Red Deer College saw its operational funding reduced by $1.2 million, or 2.4 per cent, in Thursday’s provincial budget, but some other post-secondary institutions experienced even bigger cuts.
Overall provincial funding for post-secondaries was cut by five per cent, but reductions varied for each institution.
“I think that speaks to how they haven’t taken a universal, or broad brush approach, to this. There’s a sensitivity that each institution has particular challenges and budget considerations,” said Red Deer College president Peter Nunoda.
RDC’s operations budget for 2019-20 is $101 million, and the school will receive $48.9 million from the province. In 2018-19, RDC got $50.1 million.
The province also froze infrastructure maintenance funding to post-secondaries for one year, which is a loss of about $2.1 million to RDC.
“We will be working over the next month to identify potential cost savings that we can make, but more importantly, to identify new revenue streams we can take advantage of,” Nunoda said.
He said attracting more international students is one way to address the funding gap. But at no point would international students displace domestic students.
“We are funded to support education for our domestic population, so that’s the first and foremost priority.
“And we will do our utmost not to reduce any kind of student services despite the challenges, because I think students have to be our No. 1 priority.”
In 2020, the province will eliminate the current tuition freeze. Over the next three years, tuition can increase to a maximum average of seven per cent per year.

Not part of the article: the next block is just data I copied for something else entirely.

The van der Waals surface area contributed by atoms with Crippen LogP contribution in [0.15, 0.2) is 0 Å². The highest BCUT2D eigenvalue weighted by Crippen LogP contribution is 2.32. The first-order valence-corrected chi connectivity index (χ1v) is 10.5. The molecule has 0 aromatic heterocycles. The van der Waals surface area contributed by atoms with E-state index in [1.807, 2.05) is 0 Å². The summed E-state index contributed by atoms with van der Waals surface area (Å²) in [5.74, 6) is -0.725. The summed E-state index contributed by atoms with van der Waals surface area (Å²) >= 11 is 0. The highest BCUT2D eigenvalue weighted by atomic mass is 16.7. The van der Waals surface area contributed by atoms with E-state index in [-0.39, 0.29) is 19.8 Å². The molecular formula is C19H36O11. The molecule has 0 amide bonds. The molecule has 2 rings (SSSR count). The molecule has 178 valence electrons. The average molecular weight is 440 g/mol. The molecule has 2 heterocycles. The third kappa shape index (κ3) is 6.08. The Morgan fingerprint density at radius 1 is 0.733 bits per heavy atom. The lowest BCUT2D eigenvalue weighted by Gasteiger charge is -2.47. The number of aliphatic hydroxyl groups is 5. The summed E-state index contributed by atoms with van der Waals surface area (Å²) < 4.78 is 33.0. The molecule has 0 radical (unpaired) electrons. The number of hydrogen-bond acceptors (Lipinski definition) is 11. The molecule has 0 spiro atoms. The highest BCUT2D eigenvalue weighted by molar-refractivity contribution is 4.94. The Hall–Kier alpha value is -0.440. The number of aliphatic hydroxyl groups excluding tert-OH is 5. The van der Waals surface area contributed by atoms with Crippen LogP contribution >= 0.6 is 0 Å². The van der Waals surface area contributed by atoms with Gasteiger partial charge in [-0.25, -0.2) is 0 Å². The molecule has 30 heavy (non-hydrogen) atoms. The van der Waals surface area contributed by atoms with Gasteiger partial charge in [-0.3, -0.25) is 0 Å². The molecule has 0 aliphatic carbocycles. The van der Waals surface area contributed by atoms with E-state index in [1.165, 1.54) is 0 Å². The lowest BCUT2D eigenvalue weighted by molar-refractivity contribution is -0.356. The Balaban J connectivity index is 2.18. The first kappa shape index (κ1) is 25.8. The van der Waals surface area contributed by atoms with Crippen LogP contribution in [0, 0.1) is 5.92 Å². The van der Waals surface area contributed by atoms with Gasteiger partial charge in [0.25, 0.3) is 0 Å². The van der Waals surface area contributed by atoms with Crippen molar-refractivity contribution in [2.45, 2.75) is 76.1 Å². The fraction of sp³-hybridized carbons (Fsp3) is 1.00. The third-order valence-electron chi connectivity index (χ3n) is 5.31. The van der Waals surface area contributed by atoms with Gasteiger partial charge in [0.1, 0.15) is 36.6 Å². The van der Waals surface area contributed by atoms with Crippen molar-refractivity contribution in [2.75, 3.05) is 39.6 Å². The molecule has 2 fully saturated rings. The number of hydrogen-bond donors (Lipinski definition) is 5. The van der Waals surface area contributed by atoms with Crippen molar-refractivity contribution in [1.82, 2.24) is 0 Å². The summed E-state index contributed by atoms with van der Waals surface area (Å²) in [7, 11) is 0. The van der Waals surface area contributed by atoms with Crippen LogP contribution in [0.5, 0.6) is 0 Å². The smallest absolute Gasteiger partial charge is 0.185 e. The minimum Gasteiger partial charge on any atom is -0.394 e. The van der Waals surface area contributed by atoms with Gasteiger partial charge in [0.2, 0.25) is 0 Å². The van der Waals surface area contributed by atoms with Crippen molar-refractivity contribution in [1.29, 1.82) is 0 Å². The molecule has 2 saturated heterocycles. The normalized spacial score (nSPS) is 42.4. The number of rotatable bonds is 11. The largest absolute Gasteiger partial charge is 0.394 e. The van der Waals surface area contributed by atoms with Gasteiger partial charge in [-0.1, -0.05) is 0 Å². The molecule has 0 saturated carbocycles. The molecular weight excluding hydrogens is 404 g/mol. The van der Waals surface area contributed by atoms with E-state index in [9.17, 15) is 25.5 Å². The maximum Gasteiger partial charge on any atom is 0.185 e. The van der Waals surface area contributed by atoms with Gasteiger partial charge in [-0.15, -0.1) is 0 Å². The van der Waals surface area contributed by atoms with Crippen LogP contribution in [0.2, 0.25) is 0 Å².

In the fourth year, increases will be determined by the Consumer Price Index.
Tuition at RDC has ranged from $3,200 and $7,900 per year, depending on the program and courses. A seven per cent increase means a student would pay $225 to $555 more, or an average of about $390.
Nunoda said the college has one of the lowest tuitions for like-sized institutions with similar programs, and that should continue, since most institutions will likely take advantage of the seven per cent maximum increase.
The tuition hike will apply to new students coming into the system in 2020.
“Students who are already in a program would pay the tuition that they had anticipated from the beginning of the program.”
But in collaborative degree programs, Nunoda did not know how the cost of University of Alberta or Calgary tuition for the third or fourth years could change.
Brittany Lausen, president of the Student’s Association of Red Deer College, said although tuition will increase, her group is thankful for the predictability that comes with a tuition cap.
“(The increase in tuition) is significantly higher than what the Consumer Price Index is estimated to be, but we’re grateful it will go back down after three years,” Lausen said.
Advanced Education Minister Demetrios Nicolaides also wants to maintain student support, she said. “He was very clear with us that these budget cuts are to have as little effect on student supports as possible, which is encouraging to hear.”